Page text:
A US appeals court upholds the conviction of Mexican drug trafficker El Chapo Guzmán | International


File portrait from 2019 during the trial against Joaquín 'El Chapo' Guzmán.
File portrait from 2019 during the trial against Joaquín ‘El Chapo’ Guzmán.Elizabeth Williams (AP)

A US appeals court on Tuesday upheld the life sentence of Mexican drug trafficker Joaquín El Chapo Guzman Loera. The Court of Appeals for the Second Circuit in Manhattan has rejected the defense strategy that sought to annul the sentence against the bloodthirsty capo arguing the “unprecedented” restrictions on freedom that his client experienced since his arrest (two and a half years of solitary confinement) and an alleged malpractice by several members of the jury, who followed the news in the press despite the express prohibition of the judge who passed the sentence.

Guzmán’s lawyer, Marc Fernich, has reported through an email that the defendant will take his complaint to the country’s highest judicial authority, the US Supreme Court, according to the Reuters news agency. The 64-year-old Mexican capo escaped from prison twice, wanted to film a movie with Sean Penn and built a multimillion-dollar empire based on drug trafficking. In February 2019, he was convicted of trafficking billions of dollars in drugs and conspiring to assassinate enemies, as the leader of the Sinaloa cartel.

El Chapo is serving a life sentence in the maximum security prison in Florence (Colorado) known as Supermax, opened in 1994 to receive the most dangerous inmates in the United States prison system. Nobody has ever escaped from the ADX (Administrative Maximum Facility, acronym and name in English of the prison).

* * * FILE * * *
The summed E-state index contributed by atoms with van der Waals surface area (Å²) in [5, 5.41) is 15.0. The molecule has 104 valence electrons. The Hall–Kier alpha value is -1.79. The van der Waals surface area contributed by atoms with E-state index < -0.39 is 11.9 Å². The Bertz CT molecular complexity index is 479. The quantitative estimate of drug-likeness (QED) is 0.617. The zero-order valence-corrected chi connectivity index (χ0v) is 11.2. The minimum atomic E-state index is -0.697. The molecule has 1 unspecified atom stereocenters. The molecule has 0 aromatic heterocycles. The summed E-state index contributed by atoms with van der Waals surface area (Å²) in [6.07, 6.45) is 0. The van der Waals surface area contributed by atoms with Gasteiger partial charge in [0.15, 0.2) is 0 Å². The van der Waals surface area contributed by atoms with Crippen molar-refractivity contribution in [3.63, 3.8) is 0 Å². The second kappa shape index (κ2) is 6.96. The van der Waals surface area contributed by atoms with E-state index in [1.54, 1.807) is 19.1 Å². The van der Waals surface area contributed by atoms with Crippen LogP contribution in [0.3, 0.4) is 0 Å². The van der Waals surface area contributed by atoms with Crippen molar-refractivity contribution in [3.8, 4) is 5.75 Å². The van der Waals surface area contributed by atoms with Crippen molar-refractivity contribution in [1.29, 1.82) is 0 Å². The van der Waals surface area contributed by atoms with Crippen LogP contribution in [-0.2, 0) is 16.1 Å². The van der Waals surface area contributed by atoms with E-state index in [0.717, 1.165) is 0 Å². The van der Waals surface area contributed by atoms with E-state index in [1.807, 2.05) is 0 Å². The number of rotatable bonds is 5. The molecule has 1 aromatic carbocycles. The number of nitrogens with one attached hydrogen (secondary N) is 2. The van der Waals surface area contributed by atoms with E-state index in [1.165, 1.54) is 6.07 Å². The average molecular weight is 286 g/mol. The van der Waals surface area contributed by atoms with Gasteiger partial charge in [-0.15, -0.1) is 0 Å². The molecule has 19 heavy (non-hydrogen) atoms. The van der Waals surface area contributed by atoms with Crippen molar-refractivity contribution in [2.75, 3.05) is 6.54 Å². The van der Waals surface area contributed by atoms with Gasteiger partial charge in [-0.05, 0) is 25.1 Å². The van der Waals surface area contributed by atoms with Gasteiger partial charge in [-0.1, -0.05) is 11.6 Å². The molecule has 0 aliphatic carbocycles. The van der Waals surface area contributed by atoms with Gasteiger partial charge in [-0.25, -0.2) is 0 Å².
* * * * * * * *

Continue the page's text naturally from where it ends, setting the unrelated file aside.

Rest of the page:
In February 2019, the fate of the most powerful drug trafficker was left in the hands of a jury made up of eight women and four men. The deliberations extended for more than 34 hours. So, his wife, Emma Coronel, lived in freedom. At the end of December of last year, Coronel, 32 years old, was sentenced by a court in the city of Washington to three years in prison for the crimes of drug trafficking and money laundering, of which she had declared guilty.

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Public Enemy Number One was extradited from Mexico to the US in January 2017, where he remained in the custody of US authorities. The prisoner had been sent to a prison in Ciudad Juárez, in Chihuahua (in northern Mexico, on the border with Texas) in May 2016. Before that, Guzmán spent four months in the Altiplano prison, from January 8 2016, when he was recaptured in Los Mochis, Sinaloa. El Chapo had escaped from that same prison in July 2015, when his henchmen dug a 1,500-meter tunnel from a building to the capo’s cell. For more than six months he was Mexico’s most wanted fugitive.

Chapo’s defense to overturn the conviction was based on a report from the magazine Vice, which reported that five of the citizens charged with prosecuting 10 charges for 12 weeks that included drug trafficking, possession of weapons, money laundering and criminal association presumably ignored the judge’s warning not to follow the case in the media. The complainant, another juror, spoke anonymously in the article.

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According Vice, reading in the press about the accusations of a witness, which were considered inadmissible in the trial and that spoke of how the narco had drugged and sexually abused underage girls, could influence the mood of these people. Federal prosecutor Hiral Mehta countered that courts should not overturn convictions based primarily on anonymous jurors’ statements to online sites. “The tests here are not competent, they just are not,” Mehta said.

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George Holan

George Holan is chief editor at Plainsmen Post and has articles published in many notable publications in the last decade.

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